We went on a very hot Sunday, so the water park was extremely crowded. The lines for many of the slides and water attractions were about 45 minutes. Still, my kids had a spectacular time and the adults had fun, too, after figuring out a couple of survival tips so we made it through the day without wanting to drown someone.
For starters, we took the time to scout out a place to sit in the shade. At first glance, it appeared all of the chairs were taken. And they are – the water park definitely needs more outdoor seating – but if you remain alert and resourceful, before long, you can find a couple of single chairs here or there, do a little kind communication and weasel your way under a covered space. Having a "home base" is key.
Then, you and the other adults – do not attempt this chaotic adventure with multiple kids alone – can take turns following the little people around. Or, if they are old enough, allow them to run to and fro but check in regularly.
My kids spent most of their time in the wave pool because there wasn't a wait to enjoy the water like there was for the slides. They were frustrated at times by the frequent 20-minute pool "safety checks" (are these for real or are they a crafty way to sell more concessions?), but for most of the day, they were wet and cool and happy.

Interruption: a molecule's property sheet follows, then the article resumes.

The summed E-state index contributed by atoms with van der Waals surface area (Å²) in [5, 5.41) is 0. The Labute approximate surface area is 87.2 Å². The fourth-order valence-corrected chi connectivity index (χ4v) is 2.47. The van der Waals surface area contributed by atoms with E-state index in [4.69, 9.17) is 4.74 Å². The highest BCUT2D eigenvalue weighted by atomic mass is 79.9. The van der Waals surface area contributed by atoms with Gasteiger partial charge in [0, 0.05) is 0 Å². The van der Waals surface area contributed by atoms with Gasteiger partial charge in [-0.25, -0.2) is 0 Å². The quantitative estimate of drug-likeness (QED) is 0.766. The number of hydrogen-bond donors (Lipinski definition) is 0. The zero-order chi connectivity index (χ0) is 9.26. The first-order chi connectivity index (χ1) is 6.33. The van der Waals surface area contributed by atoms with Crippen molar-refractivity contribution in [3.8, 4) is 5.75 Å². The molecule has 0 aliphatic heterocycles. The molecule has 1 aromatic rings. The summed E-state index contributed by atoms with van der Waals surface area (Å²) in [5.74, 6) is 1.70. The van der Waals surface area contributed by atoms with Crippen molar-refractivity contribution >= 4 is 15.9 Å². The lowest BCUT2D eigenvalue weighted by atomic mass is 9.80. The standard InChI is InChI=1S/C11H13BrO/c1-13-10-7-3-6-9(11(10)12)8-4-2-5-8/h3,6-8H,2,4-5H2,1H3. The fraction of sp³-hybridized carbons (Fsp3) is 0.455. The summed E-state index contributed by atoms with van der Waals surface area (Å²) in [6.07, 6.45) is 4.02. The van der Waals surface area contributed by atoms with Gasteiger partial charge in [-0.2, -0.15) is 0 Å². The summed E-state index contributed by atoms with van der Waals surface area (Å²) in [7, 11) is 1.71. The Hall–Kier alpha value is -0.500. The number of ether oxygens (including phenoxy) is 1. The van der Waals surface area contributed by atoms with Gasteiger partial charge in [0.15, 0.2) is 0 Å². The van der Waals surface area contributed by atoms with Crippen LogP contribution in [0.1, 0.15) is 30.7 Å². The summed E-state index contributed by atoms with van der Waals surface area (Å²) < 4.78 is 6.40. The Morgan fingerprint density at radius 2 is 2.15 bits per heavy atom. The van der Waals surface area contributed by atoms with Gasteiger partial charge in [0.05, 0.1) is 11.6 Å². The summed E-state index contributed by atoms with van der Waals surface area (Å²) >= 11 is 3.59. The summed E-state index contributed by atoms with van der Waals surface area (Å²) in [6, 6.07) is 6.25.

Hurricane Harbor also has a beach-like area with real sand and covered seating areas. I wish it were larger, but it is a nice, more natural feeling addition to the water park.
After we exhausted ourselves with All Things H2o, we stopped at a few rides on the way back to the car. We took a whirl on The Demon, a classic two-loop coaster that I remember riding the first year it opened in the park. (Why do so many people, myself included, like rollercoasters less and less as we get older? My kid didn't find the ride scary at all, and I was just short of terrified.)
Then, we meandered back to the main gates, and they went on a couple of scrambler-type rides that didn't have much of a wait. We ended the day – as opposed to starting the day – with the top level of the carousel. I loved seeing all of those adults of all shapes and sizes riding the bejeweled horses.
Although I did not buy one, I am always tempted by the Flash Pass, which allows visitors to hold a virtual place in line. Instead of actually waiting in line, you can do other things, and when it's your turn, your Flash Pass alerts you. Then, you simply walk to the front of the line as if you were waiting all along. Flash Passes start at $35, and up to five riders can be added to one pass for an extra fee.
Overall, Six Flags Great America is well staffed and clean, with plenty of garbage and recycling bins. The bathrooms were problematic by the end of the day, but again, we went on an extremely busy, hot day. I would recommend trying to go during the week, if possible, when there are most likely fewer people attending.
And above all, don't forget to hug Sylvester or Tweety on the way out.